Some projects may be relatively straightforward to cost, but most are not. Even simple figures like the cost per hour of labour can be difficult to calculate and often approximations are used. At a fundamental level, the process of costing is relatively simple:
- Draw up a list of all your likely expenditure, and then
- Put a numerical value against each item.
The total of these equations, therefore, represents the tangible cost of your project.
You may also however need to consider ‘intangible’ items.
What Are Tangible Costs In A Project?
This refers to any large asset of the project which is purchased outright. This usually includes plant, hardware, software in addition to sometimes even buildings although these can be accounted for in a number of different ways.
Some assets are not purchased completely but are rather leased in order to spread the cost over the life of the project. These assets should be accounted for separately from capital expenditure as the project or organisation does not own these assets.
All costs for staff members must be accounted for, which includes (but is not limited to):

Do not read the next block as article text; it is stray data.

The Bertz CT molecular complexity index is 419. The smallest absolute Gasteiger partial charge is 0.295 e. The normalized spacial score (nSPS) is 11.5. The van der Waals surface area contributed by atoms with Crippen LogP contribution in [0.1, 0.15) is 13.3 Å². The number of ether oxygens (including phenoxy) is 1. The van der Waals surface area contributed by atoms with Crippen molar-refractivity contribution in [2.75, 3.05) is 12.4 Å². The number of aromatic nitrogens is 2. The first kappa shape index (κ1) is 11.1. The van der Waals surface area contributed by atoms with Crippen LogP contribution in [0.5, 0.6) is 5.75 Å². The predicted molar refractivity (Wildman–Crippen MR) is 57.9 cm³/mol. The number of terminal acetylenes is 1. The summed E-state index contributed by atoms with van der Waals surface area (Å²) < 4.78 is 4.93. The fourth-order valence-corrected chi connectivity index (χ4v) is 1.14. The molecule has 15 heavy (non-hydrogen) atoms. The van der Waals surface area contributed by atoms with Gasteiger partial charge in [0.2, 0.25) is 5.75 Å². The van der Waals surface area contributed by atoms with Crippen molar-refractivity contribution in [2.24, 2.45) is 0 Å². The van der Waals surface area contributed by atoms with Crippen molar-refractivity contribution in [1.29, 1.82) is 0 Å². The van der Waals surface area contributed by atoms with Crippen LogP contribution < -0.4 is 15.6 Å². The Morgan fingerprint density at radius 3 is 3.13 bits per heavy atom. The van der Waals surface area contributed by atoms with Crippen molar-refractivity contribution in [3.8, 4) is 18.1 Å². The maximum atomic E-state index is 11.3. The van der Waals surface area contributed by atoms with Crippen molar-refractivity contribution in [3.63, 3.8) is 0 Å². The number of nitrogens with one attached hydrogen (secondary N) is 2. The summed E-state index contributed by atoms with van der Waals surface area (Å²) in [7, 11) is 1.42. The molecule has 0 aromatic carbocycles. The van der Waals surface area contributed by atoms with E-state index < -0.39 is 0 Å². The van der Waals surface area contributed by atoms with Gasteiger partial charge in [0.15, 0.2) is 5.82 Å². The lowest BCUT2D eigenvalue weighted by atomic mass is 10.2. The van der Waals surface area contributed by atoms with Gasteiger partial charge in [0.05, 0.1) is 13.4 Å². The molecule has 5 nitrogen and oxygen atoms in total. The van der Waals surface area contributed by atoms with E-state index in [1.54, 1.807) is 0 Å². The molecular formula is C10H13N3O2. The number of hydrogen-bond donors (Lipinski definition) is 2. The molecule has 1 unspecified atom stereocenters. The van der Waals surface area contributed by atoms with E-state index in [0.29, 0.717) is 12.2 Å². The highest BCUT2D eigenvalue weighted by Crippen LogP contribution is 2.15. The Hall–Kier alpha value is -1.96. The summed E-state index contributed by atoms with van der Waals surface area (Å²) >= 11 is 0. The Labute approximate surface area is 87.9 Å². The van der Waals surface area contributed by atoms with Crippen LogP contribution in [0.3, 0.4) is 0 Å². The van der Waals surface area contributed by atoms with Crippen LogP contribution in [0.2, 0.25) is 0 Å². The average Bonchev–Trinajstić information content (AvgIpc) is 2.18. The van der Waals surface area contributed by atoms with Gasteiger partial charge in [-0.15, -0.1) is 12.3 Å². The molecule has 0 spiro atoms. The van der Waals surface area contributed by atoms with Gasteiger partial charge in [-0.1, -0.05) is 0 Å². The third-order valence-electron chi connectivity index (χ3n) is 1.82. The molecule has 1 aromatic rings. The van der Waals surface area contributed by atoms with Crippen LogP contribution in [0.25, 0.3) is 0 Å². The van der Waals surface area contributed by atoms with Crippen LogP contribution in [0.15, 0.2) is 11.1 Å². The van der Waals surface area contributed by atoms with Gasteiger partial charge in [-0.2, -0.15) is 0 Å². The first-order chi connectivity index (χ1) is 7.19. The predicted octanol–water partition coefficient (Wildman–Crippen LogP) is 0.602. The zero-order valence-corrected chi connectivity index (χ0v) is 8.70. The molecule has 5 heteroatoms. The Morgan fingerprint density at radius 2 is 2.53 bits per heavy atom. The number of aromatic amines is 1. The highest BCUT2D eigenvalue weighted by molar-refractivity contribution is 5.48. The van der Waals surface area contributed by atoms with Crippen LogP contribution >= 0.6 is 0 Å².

- Salary and pension costs: insurance costs, recruitment costs – in other words anything that can be tied directly to employing, training in addition to retaining staff.
- Professional services: all large-scale projects need the input of one or more professional groups such as lawyers or accountants. These are usually accounted for separately as a close watch needs to be kept on expenditure in this area.
Without keeping a watchful eye on these, the costs of a consultant engineer, accountant or lawyer can rapidly dwarf other costs.
Supplies And Consumables
Regular expenditure on supplies is usually best covered by a single item in your budget under which these numbers are accrued. They are related to overhead costs that are covered below.